Congratulations are in order for Kenya’s London Marathon winners. Daniel Wanjiru held off a late charge from Ethiopian track legend Kenenisa Bekele to win the men’s race in 2:05.48 while Mary Keitany sealed her third London title in a women-only world record of 2:17.01, beating Britain’s Paula Radcliffe’s previous best by 41 seconds.
Radcliffe still holds the overall record of 2:15.25, which she set in a mixed gender race at the London Marathon in 2003 when she used male runners to help set the pace.
I expected Keitany to win the race, but for Wanjiru, it came as a huge shocker, considering all eyes were on Bekele.
But as much as the two victories were interesting, my focus on the day was elsewhere. I was more interested to see how Vivian “Pocket Rocket” Cheruiyot would fare, and if at all fellow debutant Bedan Karoki was up to the challenge for the painful 42-kilometre race.
And they didn’t disappoint!
Cheruiyot came fourth in the women’s race in 2:23:50, while Karoki was third in the men’s race in 2:07:41.
These were major feats considering that the two were making their debut in marathon. Just imagine the transition from 10,000 metres to the half marathon then to marathon in less than a year!
As far as I am concerned, the two are the future of marathon running as long as they calculate their steps.
Vivian, like the Olympic champion Eliud Kipchoge, has taken the baby steps to reach wherever she is and it is the right time for her to join the marathon fray.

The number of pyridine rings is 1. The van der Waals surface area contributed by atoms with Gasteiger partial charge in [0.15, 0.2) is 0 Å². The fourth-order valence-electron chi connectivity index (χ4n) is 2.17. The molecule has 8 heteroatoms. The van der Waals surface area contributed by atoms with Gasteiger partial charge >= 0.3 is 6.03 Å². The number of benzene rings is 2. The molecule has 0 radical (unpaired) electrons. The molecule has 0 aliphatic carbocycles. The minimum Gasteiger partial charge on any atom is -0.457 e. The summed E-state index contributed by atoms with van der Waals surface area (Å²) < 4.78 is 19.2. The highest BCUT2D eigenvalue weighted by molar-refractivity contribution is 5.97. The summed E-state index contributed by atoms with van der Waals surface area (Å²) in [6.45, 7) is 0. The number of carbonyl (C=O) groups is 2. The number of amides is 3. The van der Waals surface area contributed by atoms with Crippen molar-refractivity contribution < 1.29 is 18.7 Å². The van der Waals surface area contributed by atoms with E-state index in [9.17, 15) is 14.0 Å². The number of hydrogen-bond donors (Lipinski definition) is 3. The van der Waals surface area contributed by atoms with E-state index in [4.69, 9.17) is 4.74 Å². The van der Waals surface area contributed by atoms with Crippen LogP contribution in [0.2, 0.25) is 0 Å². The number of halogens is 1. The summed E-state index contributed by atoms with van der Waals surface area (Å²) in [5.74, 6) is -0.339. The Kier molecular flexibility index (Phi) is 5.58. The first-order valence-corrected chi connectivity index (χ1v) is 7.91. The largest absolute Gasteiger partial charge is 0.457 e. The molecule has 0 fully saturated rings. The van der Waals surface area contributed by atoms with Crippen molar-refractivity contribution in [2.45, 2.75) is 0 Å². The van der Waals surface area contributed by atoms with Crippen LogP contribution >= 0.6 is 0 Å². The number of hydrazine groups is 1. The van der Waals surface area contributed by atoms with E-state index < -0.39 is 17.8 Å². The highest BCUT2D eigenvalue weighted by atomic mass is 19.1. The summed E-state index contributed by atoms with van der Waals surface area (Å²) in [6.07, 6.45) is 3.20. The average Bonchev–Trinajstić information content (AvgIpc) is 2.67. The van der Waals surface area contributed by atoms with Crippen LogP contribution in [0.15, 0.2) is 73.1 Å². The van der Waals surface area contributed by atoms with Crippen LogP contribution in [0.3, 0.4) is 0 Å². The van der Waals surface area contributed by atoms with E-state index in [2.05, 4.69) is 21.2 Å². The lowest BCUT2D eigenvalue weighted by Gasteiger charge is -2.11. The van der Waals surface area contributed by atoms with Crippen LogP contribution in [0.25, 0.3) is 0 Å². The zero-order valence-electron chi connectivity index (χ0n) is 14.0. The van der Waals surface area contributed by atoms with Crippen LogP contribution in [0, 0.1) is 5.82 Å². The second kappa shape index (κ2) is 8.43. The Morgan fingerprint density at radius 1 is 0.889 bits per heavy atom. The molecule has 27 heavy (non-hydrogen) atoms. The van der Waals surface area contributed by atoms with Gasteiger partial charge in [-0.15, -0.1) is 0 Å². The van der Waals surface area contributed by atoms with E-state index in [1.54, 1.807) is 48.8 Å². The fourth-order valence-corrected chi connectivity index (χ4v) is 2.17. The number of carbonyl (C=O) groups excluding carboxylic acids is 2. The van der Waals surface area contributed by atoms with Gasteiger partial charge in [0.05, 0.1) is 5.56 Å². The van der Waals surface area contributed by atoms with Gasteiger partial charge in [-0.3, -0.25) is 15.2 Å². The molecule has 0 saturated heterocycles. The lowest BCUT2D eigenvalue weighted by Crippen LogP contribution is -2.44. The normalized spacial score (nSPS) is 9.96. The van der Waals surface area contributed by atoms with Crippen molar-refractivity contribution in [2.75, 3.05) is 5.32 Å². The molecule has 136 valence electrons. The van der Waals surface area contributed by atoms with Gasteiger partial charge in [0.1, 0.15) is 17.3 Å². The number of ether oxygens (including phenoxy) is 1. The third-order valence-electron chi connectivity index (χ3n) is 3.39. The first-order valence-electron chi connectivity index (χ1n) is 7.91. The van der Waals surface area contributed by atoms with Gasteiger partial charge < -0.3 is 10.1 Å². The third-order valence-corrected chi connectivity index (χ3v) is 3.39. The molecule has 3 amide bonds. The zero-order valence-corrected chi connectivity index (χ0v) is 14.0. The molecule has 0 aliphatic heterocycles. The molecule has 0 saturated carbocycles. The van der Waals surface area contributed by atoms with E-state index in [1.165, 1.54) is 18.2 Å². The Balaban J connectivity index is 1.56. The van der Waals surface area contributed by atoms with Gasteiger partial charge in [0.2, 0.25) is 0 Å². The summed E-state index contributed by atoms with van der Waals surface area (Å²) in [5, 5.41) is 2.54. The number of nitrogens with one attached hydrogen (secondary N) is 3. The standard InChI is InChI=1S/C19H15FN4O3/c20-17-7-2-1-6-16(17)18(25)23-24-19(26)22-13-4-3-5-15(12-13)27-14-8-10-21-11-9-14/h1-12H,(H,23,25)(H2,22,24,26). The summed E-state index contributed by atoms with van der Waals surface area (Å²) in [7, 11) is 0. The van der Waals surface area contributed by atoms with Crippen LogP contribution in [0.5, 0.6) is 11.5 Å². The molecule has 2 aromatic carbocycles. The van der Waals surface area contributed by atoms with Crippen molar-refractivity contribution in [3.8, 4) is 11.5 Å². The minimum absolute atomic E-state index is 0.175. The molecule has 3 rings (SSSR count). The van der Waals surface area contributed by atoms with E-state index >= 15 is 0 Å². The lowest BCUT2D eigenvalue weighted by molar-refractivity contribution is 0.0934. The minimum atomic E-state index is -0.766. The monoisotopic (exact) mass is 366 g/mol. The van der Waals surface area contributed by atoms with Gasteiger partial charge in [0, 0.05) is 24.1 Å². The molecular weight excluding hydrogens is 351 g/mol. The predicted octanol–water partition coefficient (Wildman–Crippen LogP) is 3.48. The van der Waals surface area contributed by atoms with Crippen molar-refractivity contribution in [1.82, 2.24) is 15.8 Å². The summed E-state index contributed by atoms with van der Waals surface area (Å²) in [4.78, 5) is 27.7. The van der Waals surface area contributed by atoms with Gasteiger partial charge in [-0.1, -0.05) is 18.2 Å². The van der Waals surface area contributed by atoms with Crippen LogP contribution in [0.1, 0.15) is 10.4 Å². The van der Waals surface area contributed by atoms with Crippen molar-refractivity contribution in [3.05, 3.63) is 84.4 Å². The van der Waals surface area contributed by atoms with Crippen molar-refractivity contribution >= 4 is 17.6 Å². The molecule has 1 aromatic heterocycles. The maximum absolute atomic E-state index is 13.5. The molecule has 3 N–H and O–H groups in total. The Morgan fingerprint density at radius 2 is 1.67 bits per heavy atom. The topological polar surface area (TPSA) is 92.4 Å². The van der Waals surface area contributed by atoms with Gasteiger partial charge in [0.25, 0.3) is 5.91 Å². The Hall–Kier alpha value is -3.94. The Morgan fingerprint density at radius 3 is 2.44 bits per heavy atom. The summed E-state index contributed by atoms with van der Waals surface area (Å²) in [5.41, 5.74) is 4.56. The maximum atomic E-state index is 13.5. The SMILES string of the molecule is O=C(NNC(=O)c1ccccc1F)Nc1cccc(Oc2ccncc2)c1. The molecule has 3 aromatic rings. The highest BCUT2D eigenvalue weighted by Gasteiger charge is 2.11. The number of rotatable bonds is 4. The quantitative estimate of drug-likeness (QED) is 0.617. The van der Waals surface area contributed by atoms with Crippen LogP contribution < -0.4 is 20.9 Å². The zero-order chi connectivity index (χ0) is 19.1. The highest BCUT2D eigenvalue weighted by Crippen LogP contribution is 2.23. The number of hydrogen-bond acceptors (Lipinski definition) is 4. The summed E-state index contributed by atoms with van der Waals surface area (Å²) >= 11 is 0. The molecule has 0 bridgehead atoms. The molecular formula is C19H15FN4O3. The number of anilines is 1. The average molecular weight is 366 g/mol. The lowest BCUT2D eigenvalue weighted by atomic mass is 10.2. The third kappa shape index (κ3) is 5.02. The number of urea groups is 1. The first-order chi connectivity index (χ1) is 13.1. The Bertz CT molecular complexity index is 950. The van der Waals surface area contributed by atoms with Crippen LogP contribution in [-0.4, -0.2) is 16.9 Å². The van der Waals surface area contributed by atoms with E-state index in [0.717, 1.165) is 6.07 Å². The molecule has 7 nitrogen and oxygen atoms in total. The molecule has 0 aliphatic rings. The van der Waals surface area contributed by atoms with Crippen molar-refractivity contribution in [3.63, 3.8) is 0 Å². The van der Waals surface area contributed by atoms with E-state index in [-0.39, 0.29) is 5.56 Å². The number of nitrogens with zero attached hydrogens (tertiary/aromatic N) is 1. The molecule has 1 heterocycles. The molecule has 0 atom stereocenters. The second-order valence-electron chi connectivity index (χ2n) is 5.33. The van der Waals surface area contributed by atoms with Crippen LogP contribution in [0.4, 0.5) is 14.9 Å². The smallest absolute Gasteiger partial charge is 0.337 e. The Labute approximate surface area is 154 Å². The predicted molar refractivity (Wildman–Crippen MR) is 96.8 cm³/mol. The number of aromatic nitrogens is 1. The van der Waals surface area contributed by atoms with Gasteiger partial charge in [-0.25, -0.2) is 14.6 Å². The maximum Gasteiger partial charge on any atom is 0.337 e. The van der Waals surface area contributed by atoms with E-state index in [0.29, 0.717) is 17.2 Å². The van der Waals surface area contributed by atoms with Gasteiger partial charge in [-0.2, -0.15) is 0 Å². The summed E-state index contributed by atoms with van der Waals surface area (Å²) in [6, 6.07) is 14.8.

She has won everything there is to win on track and it’s time for her to prove herself on the road. Coincidentally, she is joining the track almost at the same time with her track rival Ethiopian Tirunesh Dibaba, second in London in 2:17:56.
After a 15-year stint of entertainment on track, it remains to be seen what the two have to offer on the road, and I’m sure the next time they meet, it will be very interesting.
However, Karoki will really have to punch above his weight to steal the limelight considering he is arriving at a time when men’s marathon is too competitive.
With Kipchoge and Bekele just getting in the mix, Karoki will have to do more to avoid playing catch up. Kipchoge is already scaling new heights as he looks forward to running under two hours in Monza.
But as we celebrate our runners, the Anti-Doping Agency of Kenya need to do more to sensitise up-coming runners on the hazards of doping.